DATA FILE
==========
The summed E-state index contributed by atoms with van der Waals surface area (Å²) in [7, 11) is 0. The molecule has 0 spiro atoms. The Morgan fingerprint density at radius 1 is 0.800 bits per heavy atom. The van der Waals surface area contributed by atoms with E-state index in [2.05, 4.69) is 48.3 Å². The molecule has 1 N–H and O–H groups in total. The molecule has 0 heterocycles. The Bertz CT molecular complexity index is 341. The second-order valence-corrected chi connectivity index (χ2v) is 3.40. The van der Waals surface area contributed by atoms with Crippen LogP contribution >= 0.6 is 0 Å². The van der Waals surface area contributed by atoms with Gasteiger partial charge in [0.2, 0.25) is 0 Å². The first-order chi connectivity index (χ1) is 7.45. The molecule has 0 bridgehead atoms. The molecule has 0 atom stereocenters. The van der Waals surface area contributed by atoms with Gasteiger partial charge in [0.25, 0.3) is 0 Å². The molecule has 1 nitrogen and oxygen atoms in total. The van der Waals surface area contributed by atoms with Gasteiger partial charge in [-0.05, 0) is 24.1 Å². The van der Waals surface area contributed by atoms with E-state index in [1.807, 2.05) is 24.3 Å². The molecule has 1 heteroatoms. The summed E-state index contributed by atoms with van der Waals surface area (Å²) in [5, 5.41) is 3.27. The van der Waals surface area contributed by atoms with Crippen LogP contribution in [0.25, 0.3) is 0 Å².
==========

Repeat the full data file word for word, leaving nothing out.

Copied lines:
The summed E-state index contributed by atoms with van der Waals surface area (Å²) in [7, 11) is 0. The molecule has 0 spiro atoms. The Morgan fingerprint density at radius 1 is 0.800 bits per heavy atom. The van der Waals surface area contributed by atoms with E-state index in [2.05, 4.69) is 48.3 Å². The molecule has 1 N–H and O–H groups in total. The molecule has 0 heterocycles. The Bertz CT molecular complexity index is 341. The second-order valence-corrected chi connectivity index (χ2v) is 3.40. The van der Waals surface area contributed by atoms with Crippen LogP contribution >= 0.6 is 0 Å². The van der Waals surface area contributed by atoms with Gasteiger partial charge in [0.2, 0.25) is 0 Å². The first-order chi connectivity index (χ1) is 7.45. The molecule has 0 bridgehead atoms. The molecule has 0 atom stereocenters. The van der Waals surface area contributed by atoms with Gasteiger partial charge in [0.25, 0.3) is 0 Å². The molecule has 1 nitrogen and oxygen atoms in total. The van der Waals surface area contributed by atoms with Gasteiger partial charge in [-0.05, 0) is 24.1 Å². The van der Waals surface area contributed by atoms with E-state index in [1.807, 2.05) is 24.3 Å². The molecule has 1 heteroatoms. The summed E-state index contributed by atoms with van der Waals surface area (Å²) in [5, 5.41) is 3.27. The van der Waals surface area contributed by atoms with Crippen LogP contribution in [0.25, 0.3) is 0 Å².